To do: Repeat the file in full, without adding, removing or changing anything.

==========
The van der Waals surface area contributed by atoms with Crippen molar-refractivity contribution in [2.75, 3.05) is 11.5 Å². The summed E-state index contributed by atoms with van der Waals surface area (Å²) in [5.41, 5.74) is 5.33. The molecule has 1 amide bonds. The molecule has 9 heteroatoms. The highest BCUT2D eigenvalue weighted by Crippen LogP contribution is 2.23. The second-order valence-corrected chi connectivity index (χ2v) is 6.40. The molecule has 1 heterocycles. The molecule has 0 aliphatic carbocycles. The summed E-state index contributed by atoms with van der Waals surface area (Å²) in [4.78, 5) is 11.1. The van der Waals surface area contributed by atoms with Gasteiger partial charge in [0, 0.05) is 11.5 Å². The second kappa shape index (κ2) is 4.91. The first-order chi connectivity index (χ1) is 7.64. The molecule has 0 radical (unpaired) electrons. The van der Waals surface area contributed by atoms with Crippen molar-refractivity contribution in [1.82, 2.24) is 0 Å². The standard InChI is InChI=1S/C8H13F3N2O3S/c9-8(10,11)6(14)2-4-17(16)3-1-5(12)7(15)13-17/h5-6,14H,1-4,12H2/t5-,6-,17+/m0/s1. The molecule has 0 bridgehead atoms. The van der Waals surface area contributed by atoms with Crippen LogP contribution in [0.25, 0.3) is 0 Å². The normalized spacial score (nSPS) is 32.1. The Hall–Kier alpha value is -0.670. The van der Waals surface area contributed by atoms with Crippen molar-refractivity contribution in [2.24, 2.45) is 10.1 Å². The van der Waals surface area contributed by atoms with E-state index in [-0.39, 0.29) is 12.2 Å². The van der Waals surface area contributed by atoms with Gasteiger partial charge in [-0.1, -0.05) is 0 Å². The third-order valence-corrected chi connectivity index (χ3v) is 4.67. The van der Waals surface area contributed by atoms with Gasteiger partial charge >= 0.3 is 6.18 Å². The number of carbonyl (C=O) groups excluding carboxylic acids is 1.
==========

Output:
The van der Waals surface area contributed by atoms with Crippen molar-refractivity contribution in [2.75, 3.05) is 11.5 Å². The summed E-state index contributed by atoms with van der Waals surface area (Å²) in [5.41, 5.74) is 5.33. The molecule has 1 amide bonds. The molecule has 9 heteroatoms. The highest BCUT2D eigenvalue weighted by Crippen LogP contribution is 2.23. The second-order valence-corrected chi connectivity index (χ2v) is 6.40. The molecule has 1 heterocycles. The molecule has 0 aliphatic carbocycles. The summed E-state index contributed by atoms with van der Waals surface area (Å²) in [4.78, 5) is 11.1. The van der Waals surface area contributed by atoms with Gasteiger partial charge in [0, 0.05) is 11.5 Å². The second kappa shape index (κ2) is 4.91. The first-order chi connectivity index (χ1) is 7.64. The molecule has 0 radical (unpaired) electrons. The van der Waals surface area contributed by atoms with Crippen molar-refractivity contribution in [1.82, 2.24) is 0 Å². The standard InChI is InChI=1S/C8H13F3N2O3S/c9-8(10,11)6(14)2-4-17(16)3-1-5(12)7(15)13-17/h5-6,14H,1-4,12H2/t5-,6-,17+/m0/s1. The molecule has 0 bridgehead atoms. The van der Waals surface area contributed by atoms with Crippen LogP contribution in [0.25, 0.3) is 0 Å². The normalized spacial score (nSPS) is 32.1. The Hall–Kier alpha value is -0.670. The van der Waals surface area contributed by atoms with Crippen molar-refractivity contribution in [2.24, 2.45) is 10.1 Å². The van der Waals surface area contributed by atoms with E-state index in [-0.39, 0.29) is 12.2 Å². The van der Waals surface area contributed by atoms with Gasteiger partial charge in [-0.1, -0.05) is 0 Å². The third-order valence-corrected chi connectivity index (χ3v) is 4.67. The van der Waals surface area contributed by atoms with Gasteiger partial charge >= 0.3 is 6.18 Å². The number of carbonyl (C=O) groups excluding carboxylic acids is 1.